Being a writer/editor/journalist, it seems as if it’s hard to situate yourself within that stream of comment and news- to think about where you sit within that, and how you can stay relevant.
That’s a good point. Sometimes you might put something up on Instagram, and then you have this pang of ‘why did I bother? I’m just annoying everyone. What was the purpose of that?’.
Yeah, that’s a really valid point. I don’t really know what I think about that. I think when you get to a point where you realise how accessible things are online, that’s when you become really passionate about only attaching your name to things you really believe in. I think what’s becoming important across content- journalism, buying, and every aspect of fashion- is this idea of ‘the edit’, because people are now so overwhelmed by availability and variety, and everything we could possibly want now being at our fingertips.
“People think that being a writer is just putting words on a page. Being a writer is so much more than that. It’s being able to approach different courses of conversation, making people feel comfortable, getting information out of people. It’s setting up those interviews; it’s organising yourself. It’s so much more than putting words on a page. “
Are there any ethics in editing?
Yes, there’s a code of conduct, and it’s really important. But it’s more about behaviour, and how to conduct yourself as a journalist. You cannot give people money to talk to you, you know (laughs). I think it’s really important, and I have two very important editors. One is Sarah Harris at British Vogue, and the other is Vikram Kansara at Business of Fashion, for very different reasons. Vikram is so vigilant and so precise. What’s interesting about that is that although it’s a digital medium, he treats it as print. That was such a valuable lesson to remember: that everything you do should be as if you can’t change it; that everything is factually correct. It’s a really good lesson to remind yourself that you have to be that thorough.
I found it interesting when reading our interview with Dan Thawley of A Magazine Curated By, that he would send a review and CC six people in, who would all credit-check, proofread, etc.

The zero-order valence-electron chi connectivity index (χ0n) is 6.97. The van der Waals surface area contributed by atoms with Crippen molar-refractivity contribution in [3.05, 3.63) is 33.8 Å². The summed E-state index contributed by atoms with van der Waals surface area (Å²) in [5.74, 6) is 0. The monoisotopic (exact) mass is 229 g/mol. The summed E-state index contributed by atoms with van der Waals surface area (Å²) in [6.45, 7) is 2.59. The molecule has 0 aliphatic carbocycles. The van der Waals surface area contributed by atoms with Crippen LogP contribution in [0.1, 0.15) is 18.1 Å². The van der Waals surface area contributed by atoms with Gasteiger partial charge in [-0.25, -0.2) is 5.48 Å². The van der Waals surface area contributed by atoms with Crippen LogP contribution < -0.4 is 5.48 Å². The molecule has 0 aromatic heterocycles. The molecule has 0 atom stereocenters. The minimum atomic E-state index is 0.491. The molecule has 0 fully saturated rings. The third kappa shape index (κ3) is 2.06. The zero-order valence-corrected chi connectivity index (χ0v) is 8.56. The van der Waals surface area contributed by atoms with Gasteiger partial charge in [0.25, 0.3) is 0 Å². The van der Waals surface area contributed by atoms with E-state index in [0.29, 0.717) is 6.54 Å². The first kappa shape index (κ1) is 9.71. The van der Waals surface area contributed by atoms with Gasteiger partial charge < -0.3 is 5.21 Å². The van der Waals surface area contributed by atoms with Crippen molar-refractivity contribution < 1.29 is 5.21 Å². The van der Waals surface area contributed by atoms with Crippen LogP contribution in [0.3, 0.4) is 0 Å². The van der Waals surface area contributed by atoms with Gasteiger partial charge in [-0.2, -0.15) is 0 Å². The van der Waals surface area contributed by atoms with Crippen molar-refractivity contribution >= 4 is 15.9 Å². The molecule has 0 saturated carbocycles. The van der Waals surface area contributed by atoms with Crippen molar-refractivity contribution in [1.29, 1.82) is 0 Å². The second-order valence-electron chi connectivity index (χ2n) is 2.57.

I think some organisations are set up to work with that kind of support, but what is becoming more common, sadly, is that there are just no resources, so you have to take on a lot more. Now, when I’m freelance writing, I don’t always necessarily know what the resources are at a magazine, so I have to be a writer, an editor, a sub-editor. You have to do that work yourself, because you can’t guarantee that it’s going to be done. What happens if that piece goes up and it’s not correct? You have to be vigilant.
You mentioned the ethics of journalism, and not giving people money to talk to you — in a similar vein, do you think it’s still taboo to be friends with designers?
I really don’t think so, but I was watching Lou Stoppard interviewing Sarah Mower on SHOWStudio recently, and Sarah was saying that she never expected to become friends with designers. That wasn’t her motivation. I don’t think it’s my motivation, but I also don’t think it should count against you. It doesn’t mean you’re going to give them an easy ride. I think it’s harder interviewing people you know when you have to go hard on them, and be thorough. It also depends on the kind of piece you want to write. There are different types of interview, and critiquing is one thing; painting a picture of the way that somebody works is another thing. So it depends on the kind of writer you want to be. And I’m not posturing to be a hardline critic, necessarily. I think you have to be challenging, but I don’t think you have to be damning for the sake of being damning.
Would you want to do a different job?
What we do in terms of interviewing and writing… People think that being a writer is just putting words on a page. Being a writer is so much more than that. It’s being able to approach different courses of conversation, making people feel comfortable, getting information out of people. It’s setting up those interviews; it’s organising yourself. It’s so much more than putting words on a page. The other thing that I’ve worked out over the last year, and this might sound ridiculous, is that writing can be a career. Journalism can be a career. I used to be like, ‘I definitely can’t describe myself as a writer’. But you get to a point where you get up and do it every day, and you manage to pay your rent at the end of the month, so hold on, you must be a writer. That has made me realise the importance of ethics a bit; I want to protect what we do.
Words and photography by Jorinde Croese
A special thank you to Dishoom